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Sleep viewed as a state of adaptive inactivity

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Abstract

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Sleep is often viewed as a vulnerable state that is incompatible with behaviours that nourish and propagate species. This has led to the hypothesis that sleep has survived because it fulfills some universal, but as yet unknown, vital function. I propose that sleep is best understood as a variant of dormant states seen throughout the plant and animal kingdoms and that it is itself highly adaptive because it optimizes the timing and duration of behaviour. Current evidence indicates that ecological variables are the main determinants of sleep duration and intensity across species.

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Figure 1: A continuum of states, from adaptive inactivity to high activity, in homeotherms.
Figure 2: Diversity of sleep in tetrapods.

Change history

  • 06 August 2009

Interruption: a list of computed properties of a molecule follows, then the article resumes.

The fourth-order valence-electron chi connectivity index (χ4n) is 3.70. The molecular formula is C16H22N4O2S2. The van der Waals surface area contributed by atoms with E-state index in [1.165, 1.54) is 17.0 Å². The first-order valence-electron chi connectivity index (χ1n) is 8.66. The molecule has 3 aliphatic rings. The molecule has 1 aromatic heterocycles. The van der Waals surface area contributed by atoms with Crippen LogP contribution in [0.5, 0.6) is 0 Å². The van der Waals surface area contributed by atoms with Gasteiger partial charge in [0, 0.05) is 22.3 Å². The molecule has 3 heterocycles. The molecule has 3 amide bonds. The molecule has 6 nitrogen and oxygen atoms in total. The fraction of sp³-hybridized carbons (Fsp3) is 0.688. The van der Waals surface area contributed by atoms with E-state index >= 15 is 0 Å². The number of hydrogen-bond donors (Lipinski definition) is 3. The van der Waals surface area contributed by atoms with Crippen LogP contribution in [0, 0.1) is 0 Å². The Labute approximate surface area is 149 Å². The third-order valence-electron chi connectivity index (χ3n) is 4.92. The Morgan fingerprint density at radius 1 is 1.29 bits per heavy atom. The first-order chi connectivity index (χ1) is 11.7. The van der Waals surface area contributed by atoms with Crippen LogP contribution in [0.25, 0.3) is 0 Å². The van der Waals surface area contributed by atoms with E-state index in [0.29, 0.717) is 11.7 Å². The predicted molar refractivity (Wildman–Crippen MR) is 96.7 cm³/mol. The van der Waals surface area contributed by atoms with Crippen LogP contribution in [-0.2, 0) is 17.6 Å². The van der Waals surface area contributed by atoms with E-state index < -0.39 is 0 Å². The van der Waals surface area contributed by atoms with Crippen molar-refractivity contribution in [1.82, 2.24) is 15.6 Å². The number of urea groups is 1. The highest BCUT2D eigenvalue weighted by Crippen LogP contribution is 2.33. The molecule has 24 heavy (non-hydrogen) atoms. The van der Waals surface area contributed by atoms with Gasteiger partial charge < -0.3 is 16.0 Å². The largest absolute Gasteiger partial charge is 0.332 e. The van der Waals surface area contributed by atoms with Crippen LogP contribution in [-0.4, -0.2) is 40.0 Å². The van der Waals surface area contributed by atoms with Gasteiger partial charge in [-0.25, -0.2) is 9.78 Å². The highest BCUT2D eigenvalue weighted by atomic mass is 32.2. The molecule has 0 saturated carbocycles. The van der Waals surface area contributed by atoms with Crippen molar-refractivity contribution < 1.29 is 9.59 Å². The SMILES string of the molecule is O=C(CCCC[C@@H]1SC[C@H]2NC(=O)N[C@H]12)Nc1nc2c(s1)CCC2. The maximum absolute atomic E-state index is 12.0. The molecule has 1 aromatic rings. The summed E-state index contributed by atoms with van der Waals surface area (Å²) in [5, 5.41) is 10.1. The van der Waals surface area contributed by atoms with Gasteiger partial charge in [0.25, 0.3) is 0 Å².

In the version of this article initially published online, figure 2 read "Similar phenomena seen in all other land mammals examined" in the "Comments" row of the columns headed "Cat (Felis catus)" and "Virginia opossum (Didelphis virginiana)". The error has been corrected in the HTML and PDF versions

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Acknowledgements

The author's work is supported by the Medical Research Service of the Veterans Affairs Greater Los Angeles Healthcare System, grants NS14610, HL41370, MH64109 and NSF0234687. I thank G. Barber and W. Domhoff for helpful comments.

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Siegel, J. Sleep viewed as a state of adaptive inactivity. Nat Rev Neurosci 10, 747–753 (2009). https://doi.org/10.1038/nrn2697

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